Qoheleth Chapter Eight

Translation from the Anchor Bible commentary by R.B.Y. Scott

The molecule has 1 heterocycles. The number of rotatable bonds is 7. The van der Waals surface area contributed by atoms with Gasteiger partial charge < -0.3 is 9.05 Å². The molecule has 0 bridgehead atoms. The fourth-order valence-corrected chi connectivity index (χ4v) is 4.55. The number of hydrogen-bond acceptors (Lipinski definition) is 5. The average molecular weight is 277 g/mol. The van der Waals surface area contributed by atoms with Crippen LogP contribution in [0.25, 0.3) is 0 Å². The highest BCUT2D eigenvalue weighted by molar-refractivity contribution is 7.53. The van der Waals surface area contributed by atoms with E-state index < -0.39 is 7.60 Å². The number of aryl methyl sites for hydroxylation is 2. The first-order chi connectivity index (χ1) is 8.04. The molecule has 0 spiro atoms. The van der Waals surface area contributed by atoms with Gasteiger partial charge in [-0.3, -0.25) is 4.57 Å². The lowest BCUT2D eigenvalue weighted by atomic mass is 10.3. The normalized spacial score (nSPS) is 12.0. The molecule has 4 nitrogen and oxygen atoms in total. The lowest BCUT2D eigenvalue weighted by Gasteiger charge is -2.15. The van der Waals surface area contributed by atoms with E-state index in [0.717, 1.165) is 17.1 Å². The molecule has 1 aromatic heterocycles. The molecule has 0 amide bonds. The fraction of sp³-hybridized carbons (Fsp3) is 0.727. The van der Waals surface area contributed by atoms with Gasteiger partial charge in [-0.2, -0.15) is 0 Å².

1 Who can compare with the wise man? Who else understands what things mean? A man’s wisdom lights up his face, and the hardness of his countenance is transformed. 2 Do what the king commands, because of your sacred oath. 3 Do not hurry from his presence in agitation; nor hesitate to go when the errand is distasteful. For he does was he pleases. 4 Since a king’s word is law, who dare say to him, “What are you doing?” 5 He who obeys will avoid trouble, and the wise mind will know when and how to act. 6 For there is a proper time and action in every circumstance. To his great misfortune 7 man does not know what will happen, and who can tell him how it will happen when it does? 8 As no man can control the wind [to confine the wind], so the day of one’s death cannot be determined; there is no immunity in the battle, nor can wealth save its owner. 9 All this I realized as I thought about everything men do under the sun, when one man has power to injure another. 10 Thus I saw wicked men borne to their tombs, and as men returned from the sacred place, they were praised in the very city where they had acted evilly. This, too, is futility. 11 Because the sentence for wrongdoing is not quickly executed—that is why man’s mind is filled with thoughts of doing evil, 12 since a sinner does what is wrong a hundred times, and still survives. I am aware [of what is said] that it will be well [in the end] with those who reverence God, because of their reverence for him; 13 and that it will not be well with the wicked and their days will not lengthen like a shadow, because they do not reverence him. 14 But there are anomalies in life: there are just men to whom what happens should happen to the wicked, and there are wicked men to whom what happens should happen to the just. I declare that such a thing makes no sense. 15 So I commend enjoyment, for a man has no other good in this life than to eat and drink and be happy; this will accompany him in his struggle during the few years which God grants him beneath the sun. 16 When I set my mind to acquire wisdom and to observe the activity which takes place on earth—for day and night it never sleeps—17 I saw that it all is God’s doing. Man cannot discover what it is that is going on in this world; however hard he may search he will not find out; if even a wise man says he knows, he cannot discover it all.